– 4 Things You Must Do In Zoom Now That Amateur Hour Is Over
When work moved from the office to your computer screen in the middle of your living room, there were a lot of things to get comfortable with. One of the biggest changes has been the move of meetings from the physical conference room to the virtual Zoom room. And during that transition period, it was quaint or fun to see people struggle with the technology or react to unexpected ambient intrusion. “Raj, you’re on mute.” “Chloe, we can’t see you because of all the sunlight blazing behind your head.” “Shanda, to share your screen, you need to hit the button at the bottom of the screen, you see the thing next to …” “Brian, how many dogs do you have?”
But by now, your colleagues, manager, clients and others expect that you have mastered the medium, and you’re supposed to be able to deliver a powerful performance while perched in the corner of your living room. There’s less forgiveness for sloppiness, and less patience for it too.
It’s time for you to become the virtual meeting star you know you were born to be—the person every virtual employee aspires to emulate in online gatherings. Here’s what you need to do before your next online meeting to make that happen.
1. Prepare your space
Create a dedicated a place for video meetings where you can always appear in your best light. I call it your virtual home studio; don’t think of it as makeshift zone. Then, it will be easy anytime you have an online meeting to just show up and be your best. Focus on these areas:
Lighting. Choose a place that will work any time of day, where the light is always coming at you directly from in front of your computer. And if the natural light isn’t available or sufficient, consider buying a selfie ring to make yourself shine.
Audio. To come across as clear as a bell and block out any feedback from the other participants (or background barking from your canine co-workers) use a headset or Bluetooth earbuds. These directional mics will keep your voice clear and are designed to block out a lot of the background noise.
Video. Position yourself in the screen using the rule of thirds. Imagine a tic-tac-toe board on screen. Center yourself horizontally in the middle panel and adjust your height so your eyes are on the top horizontal line. Your ceiling should not be visible. If you adjust your seat and computer—retaining the settings—you’ll easily be set for any meeting you have on your calendar or for any that might pop up. You don’t turn your camera on during meetings, you say? It’s essential that you show up on video. That allows people to connect with you on a more human level. When you’re the only one who has the camera turned off, it sends a message about your personal brand: you don’t want one. Invisibility is not a brand trait.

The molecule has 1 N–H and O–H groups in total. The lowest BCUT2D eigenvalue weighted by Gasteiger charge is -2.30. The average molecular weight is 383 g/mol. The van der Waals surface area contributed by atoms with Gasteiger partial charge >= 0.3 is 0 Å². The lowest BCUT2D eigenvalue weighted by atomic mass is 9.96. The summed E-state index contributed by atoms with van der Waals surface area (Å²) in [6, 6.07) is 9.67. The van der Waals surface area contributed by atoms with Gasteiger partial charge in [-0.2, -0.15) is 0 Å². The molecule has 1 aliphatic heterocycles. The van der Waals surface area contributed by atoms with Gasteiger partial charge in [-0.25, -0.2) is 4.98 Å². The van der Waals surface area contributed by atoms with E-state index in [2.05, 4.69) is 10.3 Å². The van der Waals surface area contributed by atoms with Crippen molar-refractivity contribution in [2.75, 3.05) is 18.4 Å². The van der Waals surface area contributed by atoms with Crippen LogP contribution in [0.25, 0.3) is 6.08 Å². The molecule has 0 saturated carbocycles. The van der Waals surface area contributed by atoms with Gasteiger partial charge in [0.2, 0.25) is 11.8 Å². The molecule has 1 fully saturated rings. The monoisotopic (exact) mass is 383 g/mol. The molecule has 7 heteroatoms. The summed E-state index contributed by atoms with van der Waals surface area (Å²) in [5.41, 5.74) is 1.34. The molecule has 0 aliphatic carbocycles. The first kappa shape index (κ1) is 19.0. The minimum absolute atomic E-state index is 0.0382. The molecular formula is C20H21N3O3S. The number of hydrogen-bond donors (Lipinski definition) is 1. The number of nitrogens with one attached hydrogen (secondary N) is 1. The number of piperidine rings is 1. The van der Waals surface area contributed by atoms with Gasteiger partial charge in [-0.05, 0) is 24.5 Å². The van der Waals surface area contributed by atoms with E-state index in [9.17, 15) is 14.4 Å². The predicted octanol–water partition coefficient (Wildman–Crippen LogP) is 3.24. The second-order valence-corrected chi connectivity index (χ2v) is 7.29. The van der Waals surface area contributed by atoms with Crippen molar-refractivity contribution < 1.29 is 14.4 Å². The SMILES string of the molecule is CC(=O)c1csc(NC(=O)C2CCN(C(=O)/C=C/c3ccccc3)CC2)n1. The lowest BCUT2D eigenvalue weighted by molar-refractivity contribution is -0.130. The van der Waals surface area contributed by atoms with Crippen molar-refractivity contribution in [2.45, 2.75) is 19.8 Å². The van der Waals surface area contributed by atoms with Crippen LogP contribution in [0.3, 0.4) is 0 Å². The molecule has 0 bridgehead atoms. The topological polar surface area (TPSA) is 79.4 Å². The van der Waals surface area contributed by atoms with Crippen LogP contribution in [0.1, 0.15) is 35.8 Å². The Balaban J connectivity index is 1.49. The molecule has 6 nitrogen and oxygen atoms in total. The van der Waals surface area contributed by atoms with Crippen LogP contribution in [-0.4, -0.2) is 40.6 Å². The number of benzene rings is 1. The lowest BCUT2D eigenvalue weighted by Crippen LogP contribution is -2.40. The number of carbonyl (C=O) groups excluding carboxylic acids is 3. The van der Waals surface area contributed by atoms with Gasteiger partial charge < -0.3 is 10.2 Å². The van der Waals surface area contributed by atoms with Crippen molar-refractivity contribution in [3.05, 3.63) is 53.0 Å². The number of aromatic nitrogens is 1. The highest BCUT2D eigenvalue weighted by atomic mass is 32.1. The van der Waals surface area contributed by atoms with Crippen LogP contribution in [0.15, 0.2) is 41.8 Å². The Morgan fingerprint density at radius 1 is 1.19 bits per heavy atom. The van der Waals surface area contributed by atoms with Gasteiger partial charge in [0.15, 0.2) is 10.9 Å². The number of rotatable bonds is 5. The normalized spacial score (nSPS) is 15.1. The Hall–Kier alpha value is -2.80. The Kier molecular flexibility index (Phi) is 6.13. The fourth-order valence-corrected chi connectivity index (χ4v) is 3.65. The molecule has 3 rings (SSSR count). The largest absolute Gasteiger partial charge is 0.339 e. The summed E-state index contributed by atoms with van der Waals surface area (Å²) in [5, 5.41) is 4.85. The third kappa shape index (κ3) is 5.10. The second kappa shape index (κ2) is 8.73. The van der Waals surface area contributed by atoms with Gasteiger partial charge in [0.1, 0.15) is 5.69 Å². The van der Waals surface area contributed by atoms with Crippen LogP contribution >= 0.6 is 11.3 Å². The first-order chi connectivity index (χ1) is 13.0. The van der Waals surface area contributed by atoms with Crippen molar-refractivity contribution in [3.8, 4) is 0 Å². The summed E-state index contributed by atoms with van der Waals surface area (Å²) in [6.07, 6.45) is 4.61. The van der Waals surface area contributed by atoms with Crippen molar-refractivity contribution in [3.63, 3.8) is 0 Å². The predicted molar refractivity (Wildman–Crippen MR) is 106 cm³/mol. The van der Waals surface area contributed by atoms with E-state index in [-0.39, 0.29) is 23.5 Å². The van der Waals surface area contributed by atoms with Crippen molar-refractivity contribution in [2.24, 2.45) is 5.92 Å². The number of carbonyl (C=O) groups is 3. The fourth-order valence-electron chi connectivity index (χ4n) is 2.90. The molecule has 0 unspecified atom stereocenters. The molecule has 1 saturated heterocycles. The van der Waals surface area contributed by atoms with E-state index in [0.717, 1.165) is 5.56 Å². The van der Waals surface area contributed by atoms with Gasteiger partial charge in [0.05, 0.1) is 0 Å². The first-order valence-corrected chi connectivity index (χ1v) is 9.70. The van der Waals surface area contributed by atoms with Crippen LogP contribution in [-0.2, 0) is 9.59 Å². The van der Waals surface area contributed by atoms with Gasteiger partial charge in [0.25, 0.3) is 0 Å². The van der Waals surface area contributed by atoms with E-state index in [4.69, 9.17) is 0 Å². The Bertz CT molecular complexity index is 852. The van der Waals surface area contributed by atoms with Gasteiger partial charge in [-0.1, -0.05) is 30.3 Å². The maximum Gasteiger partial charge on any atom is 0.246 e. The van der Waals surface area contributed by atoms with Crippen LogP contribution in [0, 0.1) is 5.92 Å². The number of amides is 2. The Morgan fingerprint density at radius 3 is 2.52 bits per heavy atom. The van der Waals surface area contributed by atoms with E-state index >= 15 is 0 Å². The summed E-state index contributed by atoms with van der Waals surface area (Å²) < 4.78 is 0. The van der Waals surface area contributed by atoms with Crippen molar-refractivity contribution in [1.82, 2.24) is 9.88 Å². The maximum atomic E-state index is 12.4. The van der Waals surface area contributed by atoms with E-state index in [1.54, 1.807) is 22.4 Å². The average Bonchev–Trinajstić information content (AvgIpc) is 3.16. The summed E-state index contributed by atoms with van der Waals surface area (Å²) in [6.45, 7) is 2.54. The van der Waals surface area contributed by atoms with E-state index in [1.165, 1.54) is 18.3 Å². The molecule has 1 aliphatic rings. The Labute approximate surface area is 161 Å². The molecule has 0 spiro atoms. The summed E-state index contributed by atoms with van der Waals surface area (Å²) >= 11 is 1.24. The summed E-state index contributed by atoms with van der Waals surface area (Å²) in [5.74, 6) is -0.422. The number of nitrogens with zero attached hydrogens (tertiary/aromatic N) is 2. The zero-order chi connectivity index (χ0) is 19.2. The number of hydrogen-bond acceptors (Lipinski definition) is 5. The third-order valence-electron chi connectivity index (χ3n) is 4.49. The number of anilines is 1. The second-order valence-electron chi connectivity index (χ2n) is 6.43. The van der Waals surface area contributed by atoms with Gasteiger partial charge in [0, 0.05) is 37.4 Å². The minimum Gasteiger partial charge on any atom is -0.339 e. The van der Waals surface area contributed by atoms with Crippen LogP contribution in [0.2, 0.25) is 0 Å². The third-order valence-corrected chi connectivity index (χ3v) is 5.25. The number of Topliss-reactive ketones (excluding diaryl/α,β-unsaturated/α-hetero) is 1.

2. Remove distractions
Anticipate any kind of distractions and put things in place to minimize the activities and sounds that could interrupt your flow.
Lock yourself away. Get far away from your pet and make sure you can close and lock your door if possible so you don’t have any unexpected appearances from family members or from Fido.
Minimize external interruption. Put a do not disturb sign on your door so the delivery person doesn’t knock or ring the doorbell in the middle of that important pitch to a new client. Let them know they can leave the packages or give them a time when they can come back.
3. Don’t skimp on tech
Get wired. If your WiFi is unreliable, connect directly to your router. These cables are available in really long lengths, so it doesn’t matter if your internet router is in another room. When you’re cruising on hardwire, you won’t freeze on the screen in the middle of your brilliant contribution to the meeting.
Plug it in. Make sure everything is charged. These days, laptops, earpods and lighting all require power. Plan for overnight recharge of all devices. And make sure you have electrical outlets and USB ports easily accessible in your home studio.
Watch the clock. When you’re presenting or sharing your screen in some video conferencing software, you can’t see your computer’s clock. To stay on time, have a traditional clock available and easy to see (and not the one on your phone: people shouldn’t see you checking your phone during meetings). Place the clock right beyond your laptop so you can keep your pace and not miss the meeting that follows from the one you’re in.
4. Check your appearance
Be professional. You need not put on pumps or don a suit and tie, but take a moment to make sure your appearance won’t distract from your message. Having a mirror easily accessible will ensure you don’t have lettuce in your teeth from your lunchtime salad.
Amateur hour is over. It’s time to up your virtual meeting game. When you put these items in place, you can guarantee a poised performance and make a nice deposit in your personal brand bank.
William Arruda is a founder of CareerBlast and co-creator of BrandBoost – a video-based personal branding talent development experience.